Saturday, January 11, 2014

Too much family involvement

In Malaysia, most stocks are either government controlled, EPF's involvement, or family controlled with many of the family members in the board - uncle, aunty, nephew, niece, sister, brother etc. Bonia now has 6 family members in the Board.

I am just wondering a 29 year old Dato' Sri. Quite an achievement. He must have contributed a lot to the country. Don't see that many in US or Europe except maybe Donald Trump's.

Note that Padini which I am currently holding has that same problem. Someone forgot to tell them these are public listed companies.

11 comments:

panaceaasia said...

How can there be less family involvement? You must bear in mind that children of successful entrepreneurs must naturally be able to excel in managing large corporations. They in turn will be able to produce business geniuses that will continue the transformation of these companies into large MNCs.

felicity said...

I am seeing the Tiger Wood's, Micheal Jordan's and Lee Chong Wei's kids to be the next golf, basketball and badminton champs.

clearwater said...

If not family, then who to trust? Malaysian entrepreneurs who built up the original family business into a small plc still still think of it as a family enterprise.

Zayeed Zul said...

the chia's family also is also controlling QL business.

Fung C.F. said...

I don't see anything wrong passing down the business to the next generation if he/she/they have the right attitude and knowledge to perform. There are many successful examples in Malaysia. The key is about the process of grooming.

For Bonia's case, the young Datoship is questionable but its a norm in Malaysia. Ability wise, it is still too early to judge though it is risky to have a young director.

I think we should not moan over the issue as the family has almost 50% shareholding on the company, which makes it a de facto family company despite of its listing status. If anyone is not satisfied with the board appointment, either [1] sell the shares (if you are shareholder) or [2] buy enough shares to overrule the board.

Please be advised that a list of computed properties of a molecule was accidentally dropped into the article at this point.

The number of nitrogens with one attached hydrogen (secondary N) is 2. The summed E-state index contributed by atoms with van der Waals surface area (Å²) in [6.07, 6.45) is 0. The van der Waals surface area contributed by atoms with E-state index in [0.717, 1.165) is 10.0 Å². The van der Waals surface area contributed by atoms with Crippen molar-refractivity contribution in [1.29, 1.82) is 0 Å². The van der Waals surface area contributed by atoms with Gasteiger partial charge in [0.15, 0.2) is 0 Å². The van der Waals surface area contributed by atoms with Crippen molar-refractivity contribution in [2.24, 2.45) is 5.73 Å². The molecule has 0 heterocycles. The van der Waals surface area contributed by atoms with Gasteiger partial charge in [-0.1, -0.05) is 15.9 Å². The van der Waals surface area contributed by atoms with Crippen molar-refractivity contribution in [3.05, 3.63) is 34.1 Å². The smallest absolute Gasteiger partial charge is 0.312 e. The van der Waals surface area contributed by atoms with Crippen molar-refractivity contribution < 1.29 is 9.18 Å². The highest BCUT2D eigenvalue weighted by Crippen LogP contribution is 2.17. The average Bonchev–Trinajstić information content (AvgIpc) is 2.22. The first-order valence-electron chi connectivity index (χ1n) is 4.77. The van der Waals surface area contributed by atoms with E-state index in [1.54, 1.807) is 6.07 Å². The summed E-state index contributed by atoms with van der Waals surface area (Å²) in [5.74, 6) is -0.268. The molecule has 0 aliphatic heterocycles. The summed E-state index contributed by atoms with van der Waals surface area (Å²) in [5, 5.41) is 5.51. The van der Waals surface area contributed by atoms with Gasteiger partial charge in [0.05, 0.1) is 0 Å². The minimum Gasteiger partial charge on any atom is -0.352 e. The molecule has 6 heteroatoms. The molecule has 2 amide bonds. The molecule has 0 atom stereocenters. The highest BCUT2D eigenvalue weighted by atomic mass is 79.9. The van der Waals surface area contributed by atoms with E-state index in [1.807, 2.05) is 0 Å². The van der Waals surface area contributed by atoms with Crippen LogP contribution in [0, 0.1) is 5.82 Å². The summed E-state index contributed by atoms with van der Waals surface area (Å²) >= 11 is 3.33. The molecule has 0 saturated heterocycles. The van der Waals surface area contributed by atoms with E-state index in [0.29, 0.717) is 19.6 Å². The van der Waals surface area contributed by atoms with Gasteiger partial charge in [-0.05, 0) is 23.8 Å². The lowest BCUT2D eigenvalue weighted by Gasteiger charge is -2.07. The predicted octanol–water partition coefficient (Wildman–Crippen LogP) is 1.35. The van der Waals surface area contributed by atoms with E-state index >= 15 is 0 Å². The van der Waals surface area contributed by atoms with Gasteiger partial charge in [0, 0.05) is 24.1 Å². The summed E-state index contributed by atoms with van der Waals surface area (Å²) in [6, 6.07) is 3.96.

ronnie said...

Do not agree with Mr Fung. It's equivalent to emigrating if you are not happy with this country mentality. Modern corporate governance dictates that the shareholder with even a single share has the same rights as the controlling shareholder with millions of shares. We are no longer in the dark ages of corporate development.

If indeed family owned companies are the fiefdoms of controlling families, the legal and moral solutions are not to list the business or if they are already listed, to take them private at fair and reasonable prices.

Big Sea said...

The management should select and appoint officers for the best interest of the company, not for the best interest of their family.
There are some cases where the 2nd generation are even better than the 1st generation, such as in YTL. Most of the time however, the 2nd generation does not really need to prove themselves. Normally there is only one or two who are critically important and the rest are just there to make the numbers.

Sad to say that this is a chornic weakness of Asian. If these family members are just sitting on the board, the damage is still rather limited. If they are directly involved in operations, the company has limited future and success.

Fung C.F. said...

Hi Ronnie, thank you for your comments. With all due respect, my arguments are as follow:

- I think it is unfair to compare migrate-if-not-happy with exiting an investment. Migrating elsewhere is a painful process, selling shares is not.

- Whether modern or classic, one share has no same right with million shares. 50% shareholder has more say than 10% shareholder, fair and square. The minorities can sue the management/board if they do something abusive or illegal. Other than that, proxy fight is the only way to overrule any major corporate decision (such as M&A or board appointment).

- Don't get me wrong, I'm all but against bad corporate governance (be it family-controlled or not). My point is, there are two ways to solve the issue i.e. avoid investing in the bad CG company or initiate an aggressive proxy fight like the activists Carl Icahn and Bill Ackman.

- Sometimes, family business is good investment because their owned big portion of the cake and they will not screw it up. However, prudent judgement must be exercised on evaluating them.

Just my 2 cents.

panaceaasia said...

Mr. Fung. Terribly sensible answer as always.

felicity said...

While I agree that in stocks one would easily be able to get in and out - which is also why I prefer stocks than properties. Properties, if one has made any mistakes, it would be more difficult to sell, although it is not impossible.

However, I still believe in some form of stocks investors activism which is part of the reason why I have this blog.

jeffrey yap said...

Problem with many Malaysian/Asian companies, listed or not, is that they , the owners , do not differeniate much between ownership and management. Companies with plenty of family members in management invariably ended up squabbling among themselves. Look at Kian Joo, Tan Chong etc etc, and, bet you, more to come. And many companies put their offsprings into management without a thought on their abilities or experiences. And many are incompetent and reckless.
So , Mr Fung, nay to you.